In a systematic review and meta-analysis, 43 studies were included and the three currently used techniques were compared (16). It was shown that for overall PCa detection, there was significant advantage of using of IB compared with COG, however, for clinically significant PCa, there was no significant advantage in the performance of any one technique. In our study, for overall PCa, IB showed a significantly higher detection rate as compared to COG. For clinically significant PCa detection, COG and IB did not differ significantly, making our findings consistent with the meta-analysis (16).

In an Australian study, 482 men with PI-RADS 3−5 lesions were included with the aim to compare IB with COG (transrectal and transperineal) (17). The study showed that there was no significant difference in PCa detection among IB, transperineal COG and transrectal COG in PI-RADS 3 (48.9%, 40.0%, 44.4%), PI-RADS 4 (73.2%, 81.0%, 85.0%) or PI-RADS 5 (95.2, 92.0%, 95.0%) lesions. For clinically significant PCa, the detection rate also did not differ between the three techniques in PI-RADS 3 (42.2%, 30.0%, 33.3%), PI-RADS 4 (66.8%, 66.0%, 80.0%) or PI-RADS 5 (90.5%, 89.8%, 90.0%) lesions.

As is known, one of the main concerns for IB is the cost of the procedure. It is still a relatively new technique, requiring special MR compatible equipment and demagnetization of the biopsy gun and related instruments resulting in extra costs. In a Dutch study, the cost-effectiveness was compared among TRUS systematic biopsy, IB and MRI-Ultrasound fusion biopsy. It showed that MRI-TRUS fusion biopsy is cost-effective compared with TRUS systematic biopsy. However, only if the sensitivity of IB for clinically significant PCa is at least 89%, IB would be the most cost-effective strategy (18). In our study, the sensitivity for clinically significant PCa was 83% by IB, and one could question cost effectiveness. With the current available data on the additional value of an IB approach, the requirements for successful implementation of the IB technique, especially for those regions with limited health care expenditures, is unlikely.

Another point of concern with the IB approach is that the procedure is relatively time consuming. One study reported that the mean duration was 55 min (19). Generally, during the procedure a systematic biopsy is not performed mainly due to the time and expense required for each biopsy in the MRI magnet environment (20).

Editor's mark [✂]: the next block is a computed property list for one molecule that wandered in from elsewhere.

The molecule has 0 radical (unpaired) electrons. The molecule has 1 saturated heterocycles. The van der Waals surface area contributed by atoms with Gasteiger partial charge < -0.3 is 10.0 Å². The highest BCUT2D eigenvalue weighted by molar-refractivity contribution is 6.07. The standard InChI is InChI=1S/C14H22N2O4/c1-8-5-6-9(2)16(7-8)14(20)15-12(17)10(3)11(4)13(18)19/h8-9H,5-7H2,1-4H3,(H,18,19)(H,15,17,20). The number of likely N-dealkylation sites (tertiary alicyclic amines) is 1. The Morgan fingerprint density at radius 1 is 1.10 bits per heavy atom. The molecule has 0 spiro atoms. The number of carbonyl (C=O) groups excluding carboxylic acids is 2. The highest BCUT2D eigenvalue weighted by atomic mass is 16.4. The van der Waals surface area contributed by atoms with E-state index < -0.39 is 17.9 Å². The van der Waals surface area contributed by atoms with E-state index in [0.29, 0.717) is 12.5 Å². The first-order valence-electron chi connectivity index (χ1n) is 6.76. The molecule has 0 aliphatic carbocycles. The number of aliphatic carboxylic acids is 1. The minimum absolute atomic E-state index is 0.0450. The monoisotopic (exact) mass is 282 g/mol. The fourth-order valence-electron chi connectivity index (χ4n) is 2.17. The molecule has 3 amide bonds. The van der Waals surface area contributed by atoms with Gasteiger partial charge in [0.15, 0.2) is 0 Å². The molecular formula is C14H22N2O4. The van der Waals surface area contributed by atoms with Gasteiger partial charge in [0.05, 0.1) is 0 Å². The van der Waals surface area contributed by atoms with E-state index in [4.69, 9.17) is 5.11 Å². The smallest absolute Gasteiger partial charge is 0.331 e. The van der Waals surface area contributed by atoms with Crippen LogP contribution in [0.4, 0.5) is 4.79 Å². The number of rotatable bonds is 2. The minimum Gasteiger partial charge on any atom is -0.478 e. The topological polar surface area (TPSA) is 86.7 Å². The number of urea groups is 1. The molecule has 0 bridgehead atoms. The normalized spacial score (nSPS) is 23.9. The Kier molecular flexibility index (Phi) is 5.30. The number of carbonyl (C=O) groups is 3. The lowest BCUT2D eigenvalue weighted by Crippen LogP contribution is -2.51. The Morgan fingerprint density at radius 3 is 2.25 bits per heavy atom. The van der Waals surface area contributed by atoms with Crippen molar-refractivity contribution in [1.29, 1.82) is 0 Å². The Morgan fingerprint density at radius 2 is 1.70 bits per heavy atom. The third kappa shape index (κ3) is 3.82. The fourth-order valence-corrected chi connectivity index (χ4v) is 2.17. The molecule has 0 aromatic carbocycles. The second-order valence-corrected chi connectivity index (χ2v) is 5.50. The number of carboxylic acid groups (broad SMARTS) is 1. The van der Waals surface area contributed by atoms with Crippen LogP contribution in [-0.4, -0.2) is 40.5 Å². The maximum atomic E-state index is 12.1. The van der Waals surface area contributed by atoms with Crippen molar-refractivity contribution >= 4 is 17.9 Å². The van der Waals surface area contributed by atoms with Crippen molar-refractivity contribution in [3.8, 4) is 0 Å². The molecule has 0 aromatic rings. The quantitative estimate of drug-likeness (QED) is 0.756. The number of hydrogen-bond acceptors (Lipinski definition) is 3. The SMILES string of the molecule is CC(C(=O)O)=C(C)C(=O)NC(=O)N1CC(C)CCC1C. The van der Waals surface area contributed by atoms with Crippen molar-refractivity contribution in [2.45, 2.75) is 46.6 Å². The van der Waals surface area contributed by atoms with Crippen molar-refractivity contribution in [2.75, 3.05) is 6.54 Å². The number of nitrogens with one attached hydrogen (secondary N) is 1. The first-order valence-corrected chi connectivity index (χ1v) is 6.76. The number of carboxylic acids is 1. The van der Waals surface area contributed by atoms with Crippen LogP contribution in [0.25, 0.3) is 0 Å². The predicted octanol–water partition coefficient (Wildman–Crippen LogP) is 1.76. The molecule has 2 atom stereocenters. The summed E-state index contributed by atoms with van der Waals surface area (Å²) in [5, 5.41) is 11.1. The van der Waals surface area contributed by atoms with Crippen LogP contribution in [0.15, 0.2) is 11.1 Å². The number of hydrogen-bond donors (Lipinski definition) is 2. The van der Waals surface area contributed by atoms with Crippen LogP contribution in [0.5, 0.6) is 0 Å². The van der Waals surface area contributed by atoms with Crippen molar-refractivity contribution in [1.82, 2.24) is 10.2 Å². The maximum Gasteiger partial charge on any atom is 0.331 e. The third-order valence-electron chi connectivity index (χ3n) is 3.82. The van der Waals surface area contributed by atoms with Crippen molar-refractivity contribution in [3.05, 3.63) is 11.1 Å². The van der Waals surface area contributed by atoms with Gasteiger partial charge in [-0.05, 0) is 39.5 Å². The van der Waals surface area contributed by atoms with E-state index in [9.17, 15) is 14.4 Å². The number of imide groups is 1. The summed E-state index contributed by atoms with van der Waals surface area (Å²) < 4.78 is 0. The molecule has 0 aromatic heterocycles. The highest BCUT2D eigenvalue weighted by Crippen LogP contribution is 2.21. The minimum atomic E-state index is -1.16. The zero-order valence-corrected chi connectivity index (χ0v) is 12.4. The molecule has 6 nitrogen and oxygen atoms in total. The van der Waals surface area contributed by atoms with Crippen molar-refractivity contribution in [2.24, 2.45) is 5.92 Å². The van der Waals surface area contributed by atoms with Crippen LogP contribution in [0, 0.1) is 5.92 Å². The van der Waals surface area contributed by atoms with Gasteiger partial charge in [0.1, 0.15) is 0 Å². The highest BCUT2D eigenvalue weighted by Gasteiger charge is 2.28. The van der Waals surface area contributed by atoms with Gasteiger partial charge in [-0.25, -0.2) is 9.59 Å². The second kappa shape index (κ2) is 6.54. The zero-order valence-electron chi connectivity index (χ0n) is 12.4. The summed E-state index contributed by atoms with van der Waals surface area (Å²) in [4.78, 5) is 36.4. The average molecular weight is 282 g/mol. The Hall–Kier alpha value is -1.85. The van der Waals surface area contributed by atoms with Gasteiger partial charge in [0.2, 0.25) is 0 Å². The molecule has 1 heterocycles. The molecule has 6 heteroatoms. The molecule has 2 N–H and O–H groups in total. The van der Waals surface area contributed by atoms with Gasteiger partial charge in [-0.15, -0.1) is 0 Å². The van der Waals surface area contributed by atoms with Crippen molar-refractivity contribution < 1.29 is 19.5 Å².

Compared to MRI targeted biopsies, the systematic biopsy has been shown to increase cancer detection rates (21). Also, in the COG group of our study, if only COG would have been performed, 5 (13.9%, 5/36) cases of PCa including 4 (16.7%, 4/24) clinically significant PCa would have been missed. In contrast, if only systematic biopsy was performed, 8 (22.2%, 8/36) cases of PCa would have been missed and 7 (29.2%, 7/24) of those were clinically significant PCa.

This complementary effect of the two biopsy approaches is confirmed by data from a French study of 555 men with suspicion of PCa, where all the men underwent 10–12 cores systematic biopsy plus two cores COG. Among 151 men with positive MRI, combination biopsy detected 71.8% tumors (252/351), which was higher than COG (67.2%, 236/351) or systematic biopsy alone (68.4%, 240/351) alone (22). A Japanese study also showed that systematic biopsy missed 34.6% of PCa (18 of 52) compared with 13.5% (7 of 52) for the MRI-targeted biopsy (23). A recently published meta-analysis indicated that MRI-targeted biopsy combined with systematic biopsy maximized PCa detection as compared to MRI-targeted biopsy or systematic biopsy alone in men on active surveillance (24).

It is interesting to note that in one study the shape and size of suspicious lesion on mpMRI was compared with the specimen of localized PCa after radical prostatectomy. It showed that the mean pathological tumour volume was three-times greater than the mean region of interest volume indicated on mpMRI (P<0.001) and the tumour diameter was significantly underestimated by an average of 11 mm, with the tumour extending beyond the region of interest on all anatomical axes (25). The authors suggested that underestimation of tumour volume may be compensated for during the biopsy process by taking additional cores outside each suspicious lesion, which indicated that only performing MRI-targeted biopsy may not adequate enough. Another study revealed that lower MRI lesion volumes, lesion density, and PI-RADS score were significantly associated with PCa detected by systematic biopsy but missed by targeted biopsy (26).